The applicable statute, Penal Code, section 1018, provides that in the case of a defendant represented by counsel the [156 Cal. App. 2d 366] court may, for good cause shown, permit the plea of guilty to be withdrawn. The statute further provides that it is to be liberally construed to promote justice. [2] The granting or denial of a motion to withdraw a plea of guilty rests in the sound discretion of the trial judge and his decision will not be disturbed on review unless an abuse of that discretion is clearly shown. (People v. Moffett, 137 Cal. App. 2d 626 [290 P.2d 667].) The basis of the application for relief must be established by clear and convincing evidence. (People v. Cooper, 123 Cal. App. 2d 353 [266 P.2d 566].)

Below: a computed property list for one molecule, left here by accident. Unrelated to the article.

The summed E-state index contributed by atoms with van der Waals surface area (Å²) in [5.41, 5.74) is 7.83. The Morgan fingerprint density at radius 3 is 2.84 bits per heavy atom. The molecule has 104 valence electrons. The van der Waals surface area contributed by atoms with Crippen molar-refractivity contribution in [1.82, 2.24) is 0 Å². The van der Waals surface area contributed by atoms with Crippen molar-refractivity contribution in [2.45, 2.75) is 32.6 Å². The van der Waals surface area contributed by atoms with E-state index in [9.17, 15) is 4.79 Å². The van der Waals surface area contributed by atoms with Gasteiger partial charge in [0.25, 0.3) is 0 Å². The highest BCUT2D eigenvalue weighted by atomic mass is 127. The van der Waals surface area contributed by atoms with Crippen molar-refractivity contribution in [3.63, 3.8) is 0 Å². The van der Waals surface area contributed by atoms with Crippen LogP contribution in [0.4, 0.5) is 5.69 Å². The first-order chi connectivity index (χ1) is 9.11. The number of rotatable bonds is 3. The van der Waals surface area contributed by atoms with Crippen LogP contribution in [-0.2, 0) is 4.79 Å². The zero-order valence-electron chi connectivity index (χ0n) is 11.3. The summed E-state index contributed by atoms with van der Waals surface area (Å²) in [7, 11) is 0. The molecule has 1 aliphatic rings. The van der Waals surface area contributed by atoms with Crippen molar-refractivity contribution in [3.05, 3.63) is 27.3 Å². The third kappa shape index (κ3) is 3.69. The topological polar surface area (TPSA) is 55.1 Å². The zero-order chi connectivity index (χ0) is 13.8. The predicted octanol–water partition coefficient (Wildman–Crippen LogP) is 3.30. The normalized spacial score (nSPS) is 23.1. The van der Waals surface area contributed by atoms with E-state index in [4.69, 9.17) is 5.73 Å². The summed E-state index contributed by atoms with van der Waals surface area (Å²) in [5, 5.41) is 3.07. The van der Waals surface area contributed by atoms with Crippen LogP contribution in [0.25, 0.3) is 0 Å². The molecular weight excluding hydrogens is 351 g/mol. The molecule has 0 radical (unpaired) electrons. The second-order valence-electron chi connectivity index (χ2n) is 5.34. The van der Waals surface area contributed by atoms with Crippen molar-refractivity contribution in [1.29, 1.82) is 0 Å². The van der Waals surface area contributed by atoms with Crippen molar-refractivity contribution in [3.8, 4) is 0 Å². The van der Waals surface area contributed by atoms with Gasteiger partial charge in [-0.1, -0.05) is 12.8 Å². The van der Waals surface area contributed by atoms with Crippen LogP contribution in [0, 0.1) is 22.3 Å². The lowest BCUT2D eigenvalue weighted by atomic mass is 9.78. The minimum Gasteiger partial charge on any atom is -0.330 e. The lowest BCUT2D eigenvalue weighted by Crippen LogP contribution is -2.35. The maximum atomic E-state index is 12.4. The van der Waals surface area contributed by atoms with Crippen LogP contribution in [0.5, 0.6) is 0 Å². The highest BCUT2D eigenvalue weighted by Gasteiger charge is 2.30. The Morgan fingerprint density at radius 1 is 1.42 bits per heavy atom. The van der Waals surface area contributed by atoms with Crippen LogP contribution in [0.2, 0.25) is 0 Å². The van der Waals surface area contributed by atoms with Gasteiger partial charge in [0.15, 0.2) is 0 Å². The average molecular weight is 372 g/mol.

Appellant maintains that he has shown good cause in the newly discovered evidence relating to the payment of the checks, which came as a surprise to him. [3] As pointed out in People v. McGarvy, 61 Cal. App. 2d 557 at 564 [142 P.2d 92]: "As the withdrawal of a plea of guilty is within the discretion of the trial court, and as such discretion must be exercised upon the facts of each individual case, it is difficult to lay down a general rule. However, the withdrawal of a plea of guilty should not be denied in any case where it is in the least evident that the ends of justice would be subserved by permitting the defendant to plead not guilty instead; and it has been held that the least surprise or influence causing a defendant to plead guilty when he has any defense at all should be sufficient cause to permit a change of plea from guilty to not guilty. (Citations.)" As the effect of the denial of appellant's motion here is to deprive him of his legal right to trial, the question presented is whether there was an abuse of discretion. [1b] We are not convinced, however, that the appellant here has established by clear and convincing evidence that he has been denied a legal right by an extrinsic cause. (People v. Schwarz, 201 Cal. 309 at 315 [267 P. 71].) [4] As stated in People v. Griffin, 100 Cal. App. 2d 546 at 548 [224 P.2d 47]: "While a plea of guilty may be withdrawn for mistake, ignorance, inadvertence or for any other factor overreaching a defendant's free and clear judgment, the fact of such mistake, fraud, duress, or overreaching must be established by clear and convincing evidence, and an appellate court may conclude that the motion was properly denied where the defendant acted with knowledge of the facts and on advice of his counsel. (Citations.)" Appellant here made the plea of guilty with counsel present. In People v. Young, 138 Cal. App. 2d 425 [291 P.2d 980], relied upon by appellant, the motion was supported by affidavits. Appellant here offered no affidavits in support of his motion. [156 Cal. App. 2d 367]